Soon after, Wolff was invited to tea at the house on East 71st Street. He understood that there was a purpose to the cultivation. Epstein was shifting his view to media, in his Über-way. “What does the media mean, where does he fit into it?” Then Epstein began to show up in the press. In 2002, he flew Bill Clinton and Kevin Spacey to Africa on his plane to discuss aids policy, and suddenly he was being written about. In 2003, he became a discreet confidant to Wolff during the period when Wolff was involved in a bid for New York Magazine. Sometime after that, Wolff saw the financial architect in his office at 457 Madison Avenue, the Villard House, where Random House once had its offices. “His literal office is where Bennett Cerf’s was. It’s an incredibly strange place. It has no corporate affect at all. It’s almost European. It’s old—old-fashioned, unrehabbed in its way.” Nearby, Wolff went on, “the trading floor is filled with guys in yarmulkes. Who they are, I have no idea. They’re like a throwback, a bunch of guys from the fifties. So here is Jeffrey in this incredibly beautiful office, with pieces of art and a view of the courtyard, and he seems like the most relaxed guy in the world. You want to say ‘What’s going on here?’ and he gives you that Cheshire smile.”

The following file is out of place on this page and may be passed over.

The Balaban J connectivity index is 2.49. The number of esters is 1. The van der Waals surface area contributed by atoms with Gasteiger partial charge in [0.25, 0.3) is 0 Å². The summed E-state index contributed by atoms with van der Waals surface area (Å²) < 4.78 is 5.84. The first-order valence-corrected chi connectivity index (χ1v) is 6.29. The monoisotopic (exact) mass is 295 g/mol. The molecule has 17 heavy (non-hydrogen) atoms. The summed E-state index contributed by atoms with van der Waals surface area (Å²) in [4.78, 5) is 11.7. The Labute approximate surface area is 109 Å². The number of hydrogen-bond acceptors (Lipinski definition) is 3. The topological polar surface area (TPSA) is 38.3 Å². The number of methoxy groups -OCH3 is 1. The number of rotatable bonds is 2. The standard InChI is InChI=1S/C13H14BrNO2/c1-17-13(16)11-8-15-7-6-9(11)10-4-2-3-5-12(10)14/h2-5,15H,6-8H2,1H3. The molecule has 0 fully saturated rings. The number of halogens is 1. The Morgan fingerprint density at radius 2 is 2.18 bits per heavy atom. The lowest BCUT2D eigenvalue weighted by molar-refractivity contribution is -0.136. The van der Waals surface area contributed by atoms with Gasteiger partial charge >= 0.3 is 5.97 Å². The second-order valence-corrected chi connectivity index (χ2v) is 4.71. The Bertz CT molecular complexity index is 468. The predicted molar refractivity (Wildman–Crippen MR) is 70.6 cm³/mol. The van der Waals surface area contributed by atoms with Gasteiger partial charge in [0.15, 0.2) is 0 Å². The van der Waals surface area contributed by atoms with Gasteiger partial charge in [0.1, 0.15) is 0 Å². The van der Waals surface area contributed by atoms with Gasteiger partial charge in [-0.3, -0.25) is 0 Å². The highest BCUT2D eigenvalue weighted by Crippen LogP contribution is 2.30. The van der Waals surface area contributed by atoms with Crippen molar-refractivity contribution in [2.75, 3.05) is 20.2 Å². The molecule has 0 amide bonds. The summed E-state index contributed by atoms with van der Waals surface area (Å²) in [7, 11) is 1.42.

Epstein likes to say he’s private, but you don’t fly Bill Clinton to Africa without wanting attention. One friend says the Africa trip was Epstein’s Icarus moment. There was tremendous risk that the natural forces of resentment would bring the too-smart, too-rich spirit back to earth. This is the friends’ theory of the Palm Beach case: an overzealous police chief battened onto a rich man because he was not living in a box like everyone else.